The Amazing Race
What parents need to know
Parents Need to Know
Parents need to know that this fast-paced reality show, in which teams of two race around the world, gives viewers a taste of both the positive and negative consequences of competition. In the heat of the moment, participants can either be supportive or downright callous to their partners. The teams often talk about other racers, sometimes disparagingly. Participants sometimes are given a choice between helping or hindering other teams, and it’s interesting to see the decisions they make. There is some mild swearing and plenty of stressful situations filmed in beautiful, exotic places all over the world.
What's the story?
From producer Jerry Bruckheimer, the wildly popular THE AMAZING RACE combines the thrill of competition with the excitement of travel. Eleven teams of two dash all over the globe, performing tasks of physical and mental skill, and aiming ultimately for a $1 million prize. Hosted and narrated by Phil Keoghan, each episode takes the participants and the viewers to one far-off destination after another. Typically, the competitors are young, strong, attractive pairs, either romantic couples, siblings, or best friends. A sprinkling of other demographics is also represented: older couples, men and women of color, gay couples, mother/daughter teams, and pairs who, on the surface, seem less athletic.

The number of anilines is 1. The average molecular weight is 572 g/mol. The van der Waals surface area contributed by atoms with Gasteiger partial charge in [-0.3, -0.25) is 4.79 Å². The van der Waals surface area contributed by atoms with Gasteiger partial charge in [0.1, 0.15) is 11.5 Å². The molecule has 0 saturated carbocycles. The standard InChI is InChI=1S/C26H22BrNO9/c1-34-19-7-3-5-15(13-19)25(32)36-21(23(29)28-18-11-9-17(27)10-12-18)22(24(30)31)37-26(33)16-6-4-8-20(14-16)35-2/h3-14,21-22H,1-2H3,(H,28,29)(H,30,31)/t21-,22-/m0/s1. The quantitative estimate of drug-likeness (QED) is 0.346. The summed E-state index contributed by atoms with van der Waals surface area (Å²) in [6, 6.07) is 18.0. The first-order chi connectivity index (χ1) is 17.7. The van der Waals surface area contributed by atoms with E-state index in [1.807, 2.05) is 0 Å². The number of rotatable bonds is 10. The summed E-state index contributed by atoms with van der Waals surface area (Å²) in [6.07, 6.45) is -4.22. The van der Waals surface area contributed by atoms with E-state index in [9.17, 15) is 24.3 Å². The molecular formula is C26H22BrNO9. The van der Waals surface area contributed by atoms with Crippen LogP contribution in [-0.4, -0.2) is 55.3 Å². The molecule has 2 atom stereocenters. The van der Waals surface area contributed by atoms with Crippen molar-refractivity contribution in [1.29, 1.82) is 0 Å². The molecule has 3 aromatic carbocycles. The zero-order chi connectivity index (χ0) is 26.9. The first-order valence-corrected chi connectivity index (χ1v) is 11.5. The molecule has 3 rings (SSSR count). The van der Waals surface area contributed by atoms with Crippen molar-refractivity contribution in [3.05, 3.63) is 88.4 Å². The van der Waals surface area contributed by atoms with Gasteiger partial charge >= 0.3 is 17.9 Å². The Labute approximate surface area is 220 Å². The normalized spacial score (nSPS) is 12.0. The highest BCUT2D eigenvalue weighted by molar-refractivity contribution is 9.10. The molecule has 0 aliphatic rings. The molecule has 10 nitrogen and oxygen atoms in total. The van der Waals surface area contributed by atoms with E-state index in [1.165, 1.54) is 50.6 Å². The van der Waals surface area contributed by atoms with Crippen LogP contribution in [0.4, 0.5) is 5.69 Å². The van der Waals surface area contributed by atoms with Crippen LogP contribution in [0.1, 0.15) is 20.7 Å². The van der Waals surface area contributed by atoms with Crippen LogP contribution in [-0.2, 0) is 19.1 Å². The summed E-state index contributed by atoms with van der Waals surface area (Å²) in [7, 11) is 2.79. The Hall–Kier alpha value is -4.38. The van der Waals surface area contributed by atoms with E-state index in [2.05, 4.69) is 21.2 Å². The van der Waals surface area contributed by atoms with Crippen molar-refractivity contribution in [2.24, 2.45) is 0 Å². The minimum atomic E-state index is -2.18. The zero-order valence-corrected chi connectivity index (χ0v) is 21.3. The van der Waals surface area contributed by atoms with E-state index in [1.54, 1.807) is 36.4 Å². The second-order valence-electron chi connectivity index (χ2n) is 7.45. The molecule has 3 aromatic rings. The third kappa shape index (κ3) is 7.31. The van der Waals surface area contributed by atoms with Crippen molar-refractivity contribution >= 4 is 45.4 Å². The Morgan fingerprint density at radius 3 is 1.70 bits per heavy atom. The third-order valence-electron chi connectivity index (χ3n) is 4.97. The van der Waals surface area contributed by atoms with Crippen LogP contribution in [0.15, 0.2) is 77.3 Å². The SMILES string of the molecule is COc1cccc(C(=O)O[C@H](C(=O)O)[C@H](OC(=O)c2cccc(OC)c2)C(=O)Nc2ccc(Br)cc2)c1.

Is it any good?
In short, yes. It’s armchair adventure travel for viewers, flinging contestants from one corner of the world to the next under unusual circumstances. It’s also an interesting peek at different types of relationships placed under duress. For some, it’s a breaking point where the harsh dialogue and lack of support can be difficult to watch. (Clearly, some folks tolerate stress better than others.) For others, it’s an experience that glues them together. And how couldn’t it? While the situations are often contrived, the racers’ reactions are not. There is real stress as people try to be the first to check in at the rest stops at the end of each episode.
The show also deserves credit for showcasing unique cultural elements in the countries it visits. Racers, and viewers, always get a taste of the local flavor, often in places that are not well-known vacation destinations. (They change the itinerary every season, too.) Some participants seem more open to learning about the places they visit, while others make fun of the language, customs and food. The race may be amazing, but its contestants? Not always.
Families can talk about...
Families can talk about the participants' behavior. Does a competitor have a moral obligation to help another struggling team, or is it okay to leave them floundering?
Who in this competition seems to be balancing a healthy competitive spirit with good, sportsmanlike behavior?
Would you like to join The Amazing Race? Do you think you would do well in these stressful situations? Where would you like to go?